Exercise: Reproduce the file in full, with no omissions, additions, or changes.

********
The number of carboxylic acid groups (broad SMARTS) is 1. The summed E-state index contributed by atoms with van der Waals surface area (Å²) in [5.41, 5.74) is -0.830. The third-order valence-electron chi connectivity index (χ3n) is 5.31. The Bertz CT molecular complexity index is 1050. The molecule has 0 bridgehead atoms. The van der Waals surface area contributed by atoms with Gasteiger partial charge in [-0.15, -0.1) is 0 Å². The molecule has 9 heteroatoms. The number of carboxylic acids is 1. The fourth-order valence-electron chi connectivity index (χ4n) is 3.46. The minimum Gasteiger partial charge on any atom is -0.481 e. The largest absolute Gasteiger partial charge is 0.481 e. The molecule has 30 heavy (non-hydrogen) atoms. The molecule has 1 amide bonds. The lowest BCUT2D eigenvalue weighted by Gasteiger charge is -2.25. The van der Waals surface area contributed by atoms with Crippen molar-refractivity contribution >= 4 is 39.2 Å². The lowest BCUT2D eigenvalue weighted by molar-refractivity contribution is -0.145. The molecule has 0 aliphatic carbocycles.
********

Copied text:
The number of carboxylic acid groups (broad SMARTS) is 1. The summed E-state index contributed by atoms with van der Waals surface area (Å²) in [5.41, 5.74) is -0.830. The third-order valence-electron chi connectivity index (χ3n) is 5.31. The Bertz CT molecular complexity index is 1050. The molecule has 0 bridgehead atoms. The van der Waals surface area contributed by atoms with Gasteiger partial charge in [-0.15, -0.1) is 0 Å². The molecule has 9 heteroatoms. The number of carboxylic acids is 1. The fourth-order valence-electron chi connectivity index (χ4n) is 3.46. The minimum Gasteiger partial charge on any atom is -0.481 e. The largest absolute Gasteiger partial charge is 0.481 e. The molecule has 30 heavy (non-hydrogen) atoms. The molecule has 1 amide bonds. The lowest BCUT2D eigenvalue weighted by Gasteiger charge is -2.25. The van der Waals surface area contributed by atoms with Crippen molar-refractivity contribution >= 4 is 39.2 Å². The lowest BCUT2D eigenvalue weighted by molar-refractivity contribution is -0.145. The molecule has 0 aliphatic carbocycles.